blank 11/14/13 07:45AM Lemon Law

Are You Driving a Lemon???

Lemon Law

These Lemons Arenít for Eating: Your Options With a Defective Car


For anyone buying a car, the biggest fear is that theyíll end with a lemon Ė a car subject to seemingly endless defects and problems that significantly lower its safety, value, and drivability. Anyone who has ever owned a lemon knows they are unsafe, costly, and a big hassle. Fortunately, laws exist that protect consumers who unwillingly purchase a lemon vehicle, whether itís a new or used car, truck, or motorcycle.

Consumer Rights

Lemon laws vary from state to state, but in general a vehicle is considered a lemon if after four or more repairs within the warranty period it still has a defect. When that happens, the lemon law kicks in and the consumer qualifies for a refund from the vehicleís manufacturer.

In many cases, mediation can be handled by the state if the consumer is unable to make headway with the dealership. However, due to government backlog many people prefer to handle the issue through professional mediation services. Regardless of whether a new or used vehicle was purchased, both government and private legal services can assist with resolution.

Snags in the System

The laws related to defective cars, or lemons, are more clear-cut for new cars than they are for used cars. However, for both new and used car owners, there are a few hurdles in place that often leave consumers feeling as if they are without recourse. Three of the primary issues include the following:

       Payments: Even if a car is inoperable, the consumer must continue to make car payments. This ensures that the consumer is honoring his side of the contract, and it protects the buyerís credit as it prevents the car from being repossessed while the purchase is in dispute.

       One-sided arbitration clause: Part of many dealer contracts, a one-sided arbitration clause prevents many buyers from taking the dealership to court. The validity of these types of clauses differs between states.

       Burden of Proof: This is a bigger issue for used car buyers since if the defective car is a new car it is easier for the consumer to prove that the problem was preexisting. However, regardless of whether the car is new or used, the best chance a consumer has of meeting the burden of proof is to document every issue, call, correspondence, repair, and response. Keep copies of all letters, receipts and invoices, too.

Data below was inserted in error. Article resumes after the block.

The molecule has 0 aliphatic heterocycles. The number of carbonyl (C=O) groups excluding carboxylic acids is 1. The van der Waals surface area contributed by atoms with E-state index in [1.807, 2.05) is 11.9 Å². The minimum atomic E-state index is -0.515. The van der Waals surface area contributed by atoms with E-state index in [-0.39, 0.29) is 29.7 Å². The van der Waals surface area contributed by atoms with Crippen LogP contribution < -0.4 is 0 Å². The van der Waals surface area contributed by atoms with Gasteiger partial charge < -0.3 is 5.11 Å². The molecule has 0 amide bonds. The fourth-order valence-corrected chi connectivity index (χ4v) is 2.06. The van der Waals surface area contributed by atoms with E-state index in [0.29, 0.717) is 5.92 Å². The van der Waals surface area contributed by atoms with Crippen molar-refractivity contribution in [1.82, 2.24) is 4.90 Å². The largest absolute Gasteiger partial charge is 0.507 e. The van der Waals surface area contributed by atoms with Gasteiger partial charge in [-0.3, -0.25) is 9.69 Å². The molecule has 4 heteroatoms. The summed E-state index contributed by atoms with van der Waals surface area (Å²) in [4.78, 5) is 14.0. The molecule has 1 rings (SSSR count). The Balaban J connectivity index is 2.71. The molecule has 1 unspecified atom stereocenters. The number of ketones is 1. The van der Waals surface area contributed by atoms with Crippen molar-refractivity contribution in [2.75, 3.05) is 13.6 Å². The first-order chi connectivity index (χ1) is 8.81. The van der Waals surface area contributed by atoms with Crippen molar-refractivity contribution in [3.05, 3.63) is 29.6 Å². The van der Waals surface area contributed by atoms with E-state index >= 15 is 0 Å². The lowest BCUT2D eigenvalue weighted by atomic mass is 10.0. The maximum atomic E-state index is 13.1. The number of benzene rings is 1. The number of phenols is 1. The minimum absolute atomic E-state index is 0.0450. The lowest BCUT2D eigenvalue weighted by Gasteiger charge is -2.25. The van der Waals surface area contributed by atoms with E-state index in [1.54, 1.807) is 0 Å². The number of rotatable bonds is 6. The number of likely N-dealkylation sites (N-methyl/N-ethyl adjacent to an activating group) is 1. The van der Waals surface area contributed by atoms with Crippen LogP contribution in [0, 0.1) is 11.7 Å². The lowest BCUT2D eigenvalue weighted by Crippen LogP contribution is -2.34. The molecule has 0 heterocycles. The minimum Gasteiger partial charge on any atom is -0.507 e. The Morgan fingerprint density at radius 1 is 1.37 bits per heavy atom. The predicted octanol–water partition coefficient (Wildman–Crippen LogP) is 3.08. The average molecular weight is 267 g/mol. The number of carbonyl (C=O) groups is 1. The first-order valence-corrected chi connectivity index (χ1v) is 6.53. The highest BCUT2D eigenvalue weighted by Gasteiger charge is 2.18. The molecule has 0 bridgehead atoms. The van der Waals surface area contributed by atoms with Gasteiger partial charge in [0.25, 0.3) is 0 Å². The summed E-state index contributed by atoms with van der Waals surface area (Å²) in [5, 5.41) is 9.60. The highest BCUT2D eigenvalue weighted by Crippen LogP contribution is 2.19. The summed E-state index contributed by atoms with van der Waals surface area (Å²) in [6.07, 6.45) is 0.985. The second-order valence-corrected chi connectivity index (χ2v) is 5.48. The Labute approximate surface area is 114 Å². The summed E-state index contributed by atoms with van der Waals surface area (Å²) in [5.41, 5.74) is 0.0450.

These snags donít mean that a consumer is stuck with a useless vehicle. If the consumer continues to make payments in good faith, and documents and keeps all related paperwork, then arbitration is more likely to go their way.


About 1% of all new cars end up being lemons, which amounts to about 150,000 cars. Each state has different procedures for how to move forward, but every state requires that the consumer attempt to negotiate a settlement with the vehicle manufacturer first. If a settlement canít be reached, the consumer is generally then required to go to arbitration.

If given the opportunity to choose an arbitrator, itís in the buyerís best interests to choose a consumer protection agency program instead of an arbitration program through the manufacturer.  However, sometimes the manufacturer does not give the consumer an option.

Someone who enters arbitration with significant documentation will fare better than someone who doesnít. Documentation that can best assist a consumer during arbitration includes:

       Vehicle service records

       Proof of contact with the dealer, including personal logs

       Vehicle-specific ads and literature printed by the manufacturer

If you purchase a lemon, itís important that you understand your rights. Every state has lemon laws designed to protect the consumer but, as mentioned, each set of laws is different. By informing yourself of the laws in your state and keeping good records, you will be successful in your efforts to hold the vehicle manufacturer accountable.











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